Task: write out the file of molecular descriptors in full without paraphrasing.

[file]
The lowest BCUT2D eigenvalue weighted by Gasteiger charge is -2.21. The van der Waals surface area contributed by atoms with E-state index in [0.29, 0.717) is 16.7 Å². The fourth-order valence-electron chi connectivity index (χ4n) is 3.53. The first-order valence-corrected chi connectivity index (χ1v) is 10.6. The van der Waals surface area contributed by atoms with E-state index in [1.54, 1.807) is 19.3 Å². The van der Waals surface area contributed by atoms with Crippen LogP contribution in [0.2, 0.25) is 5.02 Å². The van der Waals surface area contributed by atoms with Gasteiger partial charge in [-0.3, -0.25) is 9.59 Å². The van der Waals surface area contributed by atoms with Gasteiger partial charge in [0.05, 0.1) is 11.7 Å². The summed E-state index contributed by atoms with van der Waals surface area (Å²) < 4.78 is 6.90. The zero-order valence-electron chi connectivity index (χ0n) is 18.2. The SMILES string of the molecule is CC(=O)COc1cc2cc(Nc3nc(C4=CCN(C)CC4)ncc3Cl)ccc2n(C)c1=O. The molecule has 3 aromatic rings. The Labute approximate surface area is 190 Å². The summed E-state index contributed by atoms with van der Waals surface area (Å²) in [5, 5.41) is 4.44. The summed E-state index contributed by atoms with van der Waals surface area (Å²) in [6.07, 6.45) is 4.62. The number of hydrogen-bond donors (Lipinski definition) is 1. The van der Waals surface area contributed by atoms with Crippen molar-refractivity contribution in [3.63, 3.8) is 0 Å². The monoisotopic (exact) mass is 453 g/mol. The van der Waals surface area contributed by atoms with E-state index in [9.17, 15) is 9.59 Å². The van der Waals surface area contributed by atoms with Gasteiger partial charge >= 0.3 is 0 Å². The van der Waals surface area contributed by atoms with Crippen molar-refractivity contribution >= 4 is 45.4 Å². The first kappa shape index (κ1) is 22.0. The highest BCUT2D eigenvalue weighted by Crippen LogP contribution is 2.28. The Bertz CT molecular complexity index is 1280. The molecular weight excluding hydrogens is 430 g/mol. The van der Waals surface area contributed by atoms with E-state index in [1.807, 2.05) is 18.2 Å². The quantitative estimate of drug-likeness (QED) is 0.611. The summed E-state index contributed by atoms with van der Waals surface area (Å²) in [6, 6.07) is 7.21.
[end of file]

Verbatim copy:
The lowest BCUT2D eigenvalue weighted by Gasteiger charge is -2.21. The van der Waals surface area contributed by atoms with E-state index in [0.29, 0.717) is 16.7 Å². The fourth-order valence-electron chi connectivity index (χ4n) is 3.53. The first-order valence-corrected chi connectivity index (χ1v) is 10.6. The van der Waals surface area contributed by atoms with E-state index in [1.54, 1.807) is 19.3 Å². The van der Waals surface area contributed by atoms with Crippen LogP contribution in [0.2, 0.25) is 5.02 Å². The van der Waals surface area contributed by atoms with Gasteiger partial charge in [-0.3, -0.25) is 9.59 Å². The van der Waals surface area contributed by atoms with Gasteiger partial charge in [0.05, 0.1) is 11.7 Å². The summed E-state index contributed by atoms with van der Waals surface area (Å²) < 4.78 is 6.90. The zero-order valence-electron chi connectivity index (χ0n) is 18.2. The SMILES string of the molecule is CC(=O)COc1cc2cc(Nc3nc(C4=CCN(C)CC4)ncc3Cl)ccc2n(C)c1=O. The molecule has 3 aromatic rings. The Labute approximate surface area is 190 Å². The summed E-state index contributed by atoms with van der Waals surface area (Å²) in [5, 5.41) is 4.44. The summed E-state index contributed by atoms with van der Waals surface area (Å²) in [6.07, 6.45) is 4.62. The number of hydrogen-bond donors (Lipinski definition) is 1. The van der Waals surface area contributed by atoms with Crippen molar-refractivity contribution in [3.63, 3.8) is 0 Å². The monoisotopic (exact) mass is 453 g/mol. The van der Waals surface area contributed by atoms with E-state index in [9.17, 15) is 9.59 Å². The van der Waals surface area contributed by atoms with Gasteiger partial charge >= 0.3 is 0 Å². The van der Waals surface area contributed by atoms with Crippen molar-refractivity contribution >= 4 is 45.4 Å². The first kappa shape index (κ1) is 22.0. The highest BCUT2D eigenvalue weighted by Crippen LogP contribution is 2.28. The Bertz CT molecular complexity index is 1280. The molecular weight excluding hydrogens is 430 g/mol. The van der Waals surface area contributed by atoms with E-state index in [1.807, 2.05) is 18.2 Å². The quantitative estimate of drug-likeness (QED) is 0.611. The summed E-state index contributed by atoms with van der Waals surface area (Å²) in [6, 6.07) is 7.21.